Walk the Walk [images by Ian Beesley poems by Ian McMillan]

Beesley, Ian and McMillan, Ian (2015) Walk the Walk [images by Ian Beesley poems by Ian McMillan]. Bradford Institute for Health Research (BIHR), Bradford. ISBN 978-0-9569049-6-6

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"As a single footstep will not make a path on the earth, so a single thought will not make a pathway in the mind. To make a deep physical path, we walk again and again. To make a deep mental path, we must think over and over the kind of thoughts we wish to dominate our lives."
Henry David Thoreau (1817-62)

In Bradford, like so many other cities, fewer people walk because they are no longer obliged to; cars, bikes, buses and trains all beckon. Walking in urban areas has sometimes been viewed in a negative light; an indication that you can’t afford a car or your bus fare. Once a necessity, walking has now become an organised leisure activity, part of a healthy lifestyle.
In 2003, Bradford Council was one of the first to recognise the benefits of walking, encouraging people to use local green spaces. The Parks and Gardens department identified 10 inner city parks producing leaflets with maps and suggested routes, showing how many minutes each lap would take and how many calories that would use. The initiative was promoted by the city’s GPs and began to take off; particularly in Myra Shay, Bowling, Horton and Lister Parks and many self-motivated walkers are now seen there every day. Friends get together to talk as they walk, the lonely find company, new friendships are forged and there is solace for all in the green environment.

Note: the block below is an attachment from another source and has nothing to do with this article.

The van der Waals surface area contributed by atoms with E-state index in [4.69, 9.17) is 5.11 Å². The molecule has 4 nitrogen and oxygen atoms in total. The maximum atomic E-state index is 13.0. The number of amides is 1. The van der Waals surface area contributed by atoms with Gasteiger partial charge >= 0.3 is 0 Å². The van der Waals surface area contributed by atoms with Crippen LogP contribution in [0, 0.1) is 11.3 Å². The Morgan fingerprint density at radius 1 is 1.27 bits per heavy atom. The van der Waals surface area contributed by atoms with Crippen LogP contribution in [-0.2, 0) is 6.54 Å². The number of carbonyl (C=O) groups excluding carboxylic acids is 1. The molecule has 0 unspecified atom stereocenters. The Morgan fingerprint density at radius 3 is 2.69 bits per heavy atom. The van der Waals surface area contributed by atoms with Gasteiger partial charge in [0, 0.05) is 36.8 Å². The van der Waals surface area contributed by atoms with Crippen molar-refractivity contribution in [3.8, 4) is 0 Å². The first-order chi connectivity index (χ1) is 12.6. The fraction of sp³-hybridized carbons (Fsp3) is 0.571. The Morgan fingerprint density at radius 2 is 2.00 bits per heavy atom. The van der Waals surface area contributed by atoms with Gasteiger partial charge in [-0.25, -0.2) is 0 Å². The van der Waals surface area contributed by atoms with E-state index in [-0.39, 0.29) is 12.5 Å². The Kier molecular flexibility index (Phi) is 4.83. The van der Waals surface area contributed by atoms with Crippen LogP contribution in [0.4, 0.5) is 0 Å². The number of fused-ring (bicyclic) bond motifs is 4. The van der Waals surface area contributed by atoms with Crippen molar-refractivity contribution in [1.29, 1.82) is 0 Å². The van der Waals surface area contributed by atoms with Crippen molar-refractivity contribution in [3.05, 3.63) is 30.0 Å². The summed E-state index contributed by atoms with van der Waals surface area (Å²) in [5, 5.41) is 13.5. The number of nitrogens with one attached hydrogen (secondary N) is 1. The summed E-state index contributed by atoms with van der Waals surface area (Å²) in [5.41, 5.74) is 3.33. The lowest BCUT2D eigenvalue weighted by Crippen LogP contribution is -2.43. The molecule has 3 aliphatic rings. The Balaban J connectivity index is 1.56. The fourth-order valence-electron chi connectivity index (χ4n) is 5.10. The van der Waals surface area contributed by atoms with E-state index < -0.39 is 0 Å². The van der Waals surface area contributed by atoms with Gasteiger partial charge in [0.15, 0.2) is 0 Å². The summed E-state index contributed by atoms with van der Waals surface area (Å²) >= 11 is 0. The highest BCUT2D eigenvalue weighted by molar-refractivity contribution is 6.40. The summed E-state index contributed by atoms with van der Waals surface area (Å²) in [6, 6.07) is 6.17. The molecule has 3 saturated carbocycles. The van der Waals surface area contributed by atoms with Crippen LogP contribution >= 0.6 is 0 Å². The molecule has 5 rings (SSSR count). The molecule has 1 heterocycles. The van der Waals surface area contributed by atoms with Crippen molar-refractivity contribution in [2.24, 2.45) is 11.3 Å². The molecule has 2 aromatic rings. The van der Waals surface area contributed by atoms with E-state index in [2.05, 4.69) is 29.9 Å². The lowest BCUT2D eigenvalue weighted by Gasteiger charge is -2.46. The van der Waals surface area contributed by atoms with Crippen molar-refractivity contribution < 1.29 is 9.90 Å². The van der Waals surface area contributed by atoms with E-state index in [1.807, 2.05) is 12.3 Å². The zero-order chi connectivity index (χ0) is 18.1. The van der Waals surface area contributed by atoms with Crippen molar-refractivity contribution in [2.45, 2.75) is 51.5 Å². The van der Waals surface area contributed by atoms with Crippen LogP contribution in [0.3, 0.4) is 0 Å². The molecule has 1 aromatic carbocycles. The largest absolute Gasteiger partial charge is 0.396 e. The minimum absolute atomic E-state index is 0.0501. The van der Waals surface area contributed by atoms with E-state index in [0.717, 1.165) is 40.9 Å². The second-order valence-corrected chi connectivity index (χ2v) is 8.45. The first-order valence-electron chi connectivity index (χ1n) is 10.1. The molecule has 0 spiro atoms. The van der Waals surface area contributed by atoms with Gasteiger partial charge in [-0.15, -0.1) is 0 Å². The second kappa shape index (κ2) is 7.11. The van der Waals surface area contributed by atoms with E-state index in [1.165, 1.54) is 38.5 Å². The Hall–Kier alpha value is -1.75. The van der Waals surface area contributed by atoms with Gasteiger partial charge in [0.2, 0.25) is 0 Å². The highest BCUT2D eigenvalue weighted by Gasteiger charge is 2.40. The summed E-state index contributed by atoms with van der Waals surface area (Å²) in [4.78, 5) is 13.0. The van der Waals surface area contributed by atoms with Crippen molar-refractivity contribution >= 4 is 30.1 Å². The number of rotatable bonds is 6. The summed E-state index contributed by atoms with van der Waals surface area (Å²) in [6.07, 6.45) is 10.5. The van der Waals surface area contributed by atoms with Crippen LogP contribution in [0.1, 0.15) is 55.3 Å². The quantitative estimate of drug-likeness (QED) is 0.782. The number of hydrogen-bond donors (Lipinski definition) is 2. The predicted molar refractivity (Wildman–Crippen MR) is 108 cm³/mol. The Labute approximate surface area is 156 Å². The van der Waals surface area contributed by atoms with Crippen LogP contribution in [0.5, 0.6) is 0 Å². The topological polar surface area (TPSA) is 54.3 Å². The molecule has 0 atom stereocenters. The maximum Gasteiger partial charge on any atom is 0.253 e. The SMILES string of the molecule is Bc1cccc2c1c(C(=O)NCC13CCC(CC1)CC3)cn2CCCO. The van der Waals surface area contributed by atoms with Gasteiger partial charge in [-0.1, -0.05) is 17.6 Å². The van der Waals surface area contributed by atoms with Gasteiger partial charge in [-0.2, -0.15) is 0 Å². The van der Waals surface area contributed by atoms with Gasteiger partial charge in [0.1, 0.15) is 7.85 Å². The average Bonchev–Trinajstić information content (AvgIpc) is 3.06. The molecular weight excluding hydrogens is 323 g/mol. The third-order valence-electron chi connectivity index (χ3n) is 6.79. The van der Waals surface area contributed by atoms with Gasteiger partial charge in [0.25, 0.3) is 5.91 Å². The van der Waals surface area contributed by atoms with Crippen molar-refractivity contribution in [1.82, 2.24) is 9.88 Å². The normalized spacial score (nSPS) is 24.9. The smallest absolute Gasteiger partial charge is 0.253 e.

Long ago Greek philosophers recognised the deep intuitive connection between walking, thinking and writing. Because it takes very little conscious effort to perform the act of walking, our attention is free to wander, to imagine, to stroll. This is the state of mind necessary for creative and innovative thinking. As American writer, philosopher and poet Henry David Thoreau wrote in his journal:

“Methinks that the moment my legs begin to move, my thoughts begin to flow”

Many other famous writers, philosophers and scientists have harnessed the power of walking and thinking. Charles Dickens walked twenty miles a night through the streets of London, absorbing the atmosphere and creating his storylines.
Wordsworth was a renowned walker; his poetry inspired by daily tramps around his home in the Lake District.
Apple creator Steve Jobs conducted walking meetings to help solve tricky problems.
But, of course, one of the greatest joys of walking is stopping to enjoy a view, as Welsh poet and tramp William Henry Davis wrote:

“What is this life if, full of care,
We have no time to stand and stare”

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